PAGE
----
Mtshketa is the former capital of Georgia. It is located on a small piece of land between the rivers Mtkvari and Aragvi. When space became too limited here, the capital moved to neighboring Tbilisi. Mtshketa is known for the most difficult named cathedral in the world. The Svetitskhoveli Cathedral.
Just 20 kilometers north of Tbilisi is Mtshketa (მცხეთა). Mtshketa is the first major city to encounter along the Military Highway. The city is located on two rivers, where the Aragvi flows into the Mtkvari. It is one of the oldest cities in Georgia, founded sometime in the 5th century BC. It was also in Mtshketa that the Georgians converted to Christianity and founded the Georgian Orthodox Church.
Svetitskhoveli Cathedral (11th century) and Jvari Monastery (6th century) are among the most eye-catching monuments in Georgia. They are of particular historical importance as the ancient inscriptions above doors and gates are an important source of the Old Georgian alphabet.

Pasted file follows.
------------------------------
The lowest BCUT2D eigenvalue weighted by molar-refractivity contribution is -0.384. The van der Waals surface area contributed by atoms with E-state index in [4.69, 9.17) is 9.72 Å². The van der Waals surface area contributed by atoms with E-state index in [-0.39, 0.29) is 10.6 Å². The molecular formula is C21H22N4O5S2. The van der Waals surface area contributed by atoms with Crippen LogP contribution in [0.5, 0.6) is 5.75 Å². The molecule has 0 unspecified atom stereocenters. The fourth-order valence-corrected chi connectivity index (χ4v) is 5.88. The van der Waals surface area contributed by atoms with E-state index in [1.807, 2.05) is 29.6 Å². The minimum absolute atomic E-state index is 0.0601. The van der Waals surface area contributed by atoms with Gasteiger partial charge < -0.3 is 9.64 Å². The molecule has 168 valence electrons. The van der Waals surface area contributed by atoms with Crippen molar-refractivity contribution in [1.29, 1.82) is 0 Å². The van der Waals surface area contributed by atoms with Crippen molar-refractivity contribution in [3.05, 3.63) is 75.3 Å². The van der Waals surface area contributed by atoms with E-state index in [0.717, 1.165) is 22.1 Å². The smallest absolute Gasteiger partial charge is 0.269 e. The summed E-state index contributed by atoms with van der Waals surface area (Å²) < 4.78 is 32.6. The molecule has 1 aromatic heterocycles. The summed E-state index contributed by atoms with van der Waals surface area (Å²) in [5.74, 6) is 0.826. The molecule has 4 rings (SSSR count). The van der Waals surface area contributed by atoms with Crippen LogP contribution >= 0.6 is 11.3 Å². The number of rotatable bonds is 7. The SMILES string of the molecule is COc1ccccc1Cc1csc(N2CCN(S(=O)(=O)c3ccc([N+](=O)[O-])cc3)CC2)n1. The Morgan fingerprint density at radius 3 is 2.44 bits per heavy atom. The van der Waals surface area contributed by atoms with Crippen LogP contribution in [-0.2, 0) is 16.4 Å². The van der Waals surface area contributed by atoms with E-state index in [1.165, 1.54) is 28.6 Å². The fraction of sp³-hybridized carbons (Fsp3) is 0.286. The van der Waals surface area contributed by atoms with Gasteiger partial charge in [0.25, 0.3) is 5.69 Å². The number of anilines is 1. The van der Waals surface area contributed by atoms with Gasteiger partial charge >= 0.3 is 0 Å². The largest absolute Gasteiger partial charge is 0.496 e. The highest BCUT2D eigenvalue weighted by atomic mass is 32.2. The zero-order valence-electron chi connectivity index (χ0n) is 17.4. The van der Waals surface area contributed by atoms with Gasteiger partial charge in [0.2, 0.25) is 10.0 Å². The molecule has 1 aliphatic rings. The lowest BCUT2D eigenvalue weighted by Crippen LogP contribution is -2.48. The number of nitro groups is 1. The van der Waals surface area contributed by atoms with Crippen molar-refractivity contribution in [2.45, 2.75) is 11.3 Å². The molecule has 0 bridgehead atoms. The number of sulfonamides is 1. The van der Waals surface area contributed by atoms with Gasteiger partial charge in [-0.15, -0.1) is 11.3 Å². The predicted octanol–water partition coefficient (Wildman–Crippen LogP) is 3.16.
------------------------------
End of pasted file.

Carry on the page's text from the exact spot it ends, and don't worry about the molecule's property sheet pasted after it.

The Svetitskhoveli Cathedral (სვეტიცხოვლის საკათედრო ტაძარი – a mouthful) is a cathedral with history. The oldest elements date back to the 4th century, but as the cathedral was destroyed several times by earthquakes and wars, the current structure is said to date from the 11th century.
Jvari Monastery (ჯვრის მონასტერი) is located in the hills above Mtshketa. The monastery is also called Monastery of the Cross. The story goes that Saint Nino planted a wooden cross on top of the then still pagan hills. She was one of those who brought Christianity to Georgia.
The monastery offers a nice view of the city and the surrounding hills and rivers. The Georgians themselves seem to agree: in good weather you run the risk of accidentally ending up on Georgian wedding photos.